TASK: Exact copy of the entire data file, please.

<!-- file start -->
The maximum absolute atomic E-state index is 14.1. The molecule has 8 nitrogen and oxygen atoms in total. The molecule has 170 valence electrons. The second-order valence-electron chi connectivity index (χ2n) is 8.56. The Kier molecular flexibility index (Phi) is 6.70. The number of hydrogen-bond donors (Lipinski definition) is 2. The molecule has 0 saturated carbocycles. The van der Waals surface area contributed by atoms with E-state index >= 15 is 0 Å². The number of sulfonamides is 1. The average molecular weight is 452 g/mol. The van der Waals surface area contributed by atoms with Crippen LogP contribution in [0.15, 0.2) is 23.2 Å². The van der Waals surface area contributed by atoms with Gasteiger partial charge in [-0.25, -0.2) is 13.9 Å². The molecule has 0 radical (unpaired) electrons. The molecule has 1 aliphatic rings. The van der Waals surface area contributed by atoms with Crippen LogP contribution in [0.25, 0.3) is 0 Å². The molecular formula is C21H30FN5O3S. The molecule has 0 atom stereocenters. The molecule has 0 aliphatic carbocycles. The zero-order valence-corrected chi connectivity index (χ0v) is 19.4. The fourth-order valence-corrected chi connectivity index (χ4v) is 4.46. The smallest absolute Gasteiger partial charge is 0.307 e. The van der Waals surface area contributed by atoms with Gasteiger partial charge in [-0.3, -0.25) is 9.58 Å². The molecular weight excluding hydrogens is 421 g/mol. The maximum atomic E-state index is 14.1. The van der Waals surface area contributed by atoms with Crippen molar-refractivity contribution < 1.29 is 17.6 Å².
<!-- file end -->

The maximum absolute atomic E-state index is 14.1. The molecule has 8 nitrogen and oxygen atoms in total. The molecule has 170 valence electrons. The second-order valence-electron chi connectivity index (χ2n) is 8.56. The Kier molecular flexibility index (Phi) is 6.70. The number of hydrogen-bond donors (Lipinski definition) is 2. The molecule has 0 saturated carbocycles. The van der Waals surface area contributed by atoms with E-state index >= 15 is 0 Å². The number of sulfonamides is 1. The average molecular weight is 452 g/mol. The van der Waals surface area contributed by atoms with Crippen LogP contribution in [0.15, 0.2) is 23.2 Å². The van der Waals surface area contributed by atoms with Gasteiger partial charge in [-0.25, -0.2) is 13.9 Å². The molecule has 0 radical (unpaired) electrons. The molecule has 1 aliphatic rings. The van der Waals surface area contributed by atoms with Crippen LogP contribution in [0.25, 0.3) is 0 Å². The molecular formula is C21H30FN5O3S. The molecule has 0 atom stereocenters. The molecule has 0 aliphatic carbocycles. The zero-order valence-corrected chi connectivity index (χ0v) is 19.4. The fourth-order valence-corrected chi connectivity index (χ4v) is 4.46. The smallest absolute Gasteiger partial charge is 0.307 e. The van der Waals surface area contributed by atoms with Gasteiger partial charge in [-0.3, -0.25) is 9.58 Å². The molecular weight excluding hydrogens is 421 g/mol. The maximum atomic E-state index is 14.1. The van der Waals surface area contributed by atoms with Crippen molar-refractivity contribution < 1.29 is 17.6 Å².